Evaluation of the Medical Specialist Outreach Assistance Program and the Visiting Optometrists Scheme

8.6 Estimates of the Scheme’s impact

Page last updated: 28 February 2012

To estimate the impact of VOS on access to optometry services, an analysis was undertaken of services supported through medical benefits under Medicare and the number of patients supported under VOS. As discussed previously, in 2010-11 there were 6.7 million optometry services for which a medical benefits claim was lodged and $316 million in benefits paid. Assuming there is one Medicare claim for every patient seen under VOS, services supported represent around 0.34% of total optometry services supported under Medicare. An average of 1.2 claims per patient implied VOS represents around 0.40% of total optometry services supported under Medicare.

Data has been provided by DoHA giving the number of services for which a medical benefit for optometry was paid for the years 1999-2000 to 2009-10. Services were also grouped into the remoteness area of the Medicare beneficiary, jurisdiction and the sex and age group of the beneficiary.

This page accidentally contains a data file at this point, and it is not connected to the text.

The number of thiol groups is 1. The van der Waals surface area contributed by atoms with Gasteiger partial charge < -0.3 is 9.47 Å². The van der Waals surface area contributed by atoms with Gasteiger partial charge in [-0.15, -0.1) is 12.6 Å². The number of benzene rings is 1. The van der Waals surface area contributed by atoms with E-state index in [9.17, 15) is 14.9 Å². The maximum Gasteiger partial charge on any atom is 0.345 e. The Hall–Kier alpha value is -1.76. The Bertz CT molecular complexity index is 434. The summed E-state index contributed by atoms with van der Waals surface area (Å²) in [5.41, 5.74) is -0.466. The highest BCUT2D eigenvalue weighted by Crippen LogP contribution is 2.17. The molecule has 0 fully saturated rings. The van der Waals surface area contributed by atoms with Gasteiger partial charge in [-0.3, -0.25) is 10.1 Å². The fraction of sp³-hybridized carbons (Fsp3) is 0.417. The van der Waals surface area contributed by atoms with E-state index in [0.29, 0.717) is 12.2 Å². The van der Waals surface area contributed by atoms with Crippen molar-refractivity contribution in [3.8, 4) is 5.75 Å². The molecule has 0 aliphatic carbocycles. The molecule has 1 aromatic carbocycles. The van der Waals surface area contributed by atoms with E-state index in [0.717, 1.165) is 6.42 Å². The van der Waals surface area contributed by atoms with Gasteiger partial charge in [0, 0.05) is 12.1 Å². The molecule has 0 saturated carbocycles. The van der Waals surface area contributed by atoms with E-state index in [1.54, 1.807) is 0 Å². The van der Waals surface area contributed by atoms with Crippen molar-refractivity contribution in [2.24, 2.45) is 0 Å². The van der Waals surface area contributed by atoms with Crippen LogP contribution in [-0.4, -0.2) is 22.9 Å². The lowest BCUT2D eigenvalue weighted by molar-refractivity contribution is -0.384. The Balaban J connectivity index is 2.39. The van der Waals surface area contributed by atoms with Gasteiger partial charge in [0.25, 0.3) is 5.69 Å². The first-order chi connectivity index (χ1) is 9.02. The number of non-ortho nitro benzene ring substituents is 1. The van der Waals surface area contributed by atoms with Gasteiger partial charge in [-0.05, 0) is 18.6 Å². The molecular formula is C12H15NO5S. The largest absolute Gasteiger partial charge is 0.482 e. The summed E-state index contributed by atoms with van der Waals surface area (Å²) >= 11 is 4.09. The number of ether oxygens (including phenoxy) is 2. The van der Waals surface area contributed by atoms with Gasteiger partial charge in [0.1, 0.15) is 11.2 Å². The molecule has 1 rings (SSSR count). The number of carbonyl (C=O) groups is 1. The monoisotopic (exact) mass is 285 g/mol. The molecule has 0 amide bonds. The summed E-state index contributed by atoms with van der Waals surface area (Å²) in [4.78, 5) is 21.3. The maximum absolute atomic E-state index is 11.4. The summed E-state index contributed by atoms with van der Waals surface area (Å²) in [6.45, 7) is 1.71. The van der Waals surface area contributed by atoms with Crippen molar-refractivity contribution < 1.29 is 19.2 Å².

Figure 20 provides an analysis of the level of optometry services in the 2006-07 financial year by age group and remoteness area . There are several notable features that emerge from this analysis. Overall use of optometry increases by age up to the 75-79 age group. However, when comparing rates for remoteness areas services rates are higher in major cities compared with other remoteness areas for age groups up to the 55-59 years age group. For older age groups a more complex situation emerges. For most of the older age groups (60 years and above) higher rates of use tend to be highest in inner and outer regional areas. For some of the older age groups, rates are also higher for remote and very remote areas.

When age adjusted, services tend to be higher in major cities (a rate ratio of 1.02) compared with inner regional (rate ratio 1.00), outer regional (rate ratio of 0.95), remote (rate ratio of 0.81) and very remote (rate ratio of 0.69). An interesting finding is that the gap between major cities and rural and remote areas is principally due to lower levels of service for younger age groups. For older age groups, access to optometry tends to be lower in major cities. One factor that may impact this is higher use of ophthalmology services in major cities for older people.
Optometry services supported by MBS per 1,000 persons by age group and remoteness area, 2000-01 to 2009-10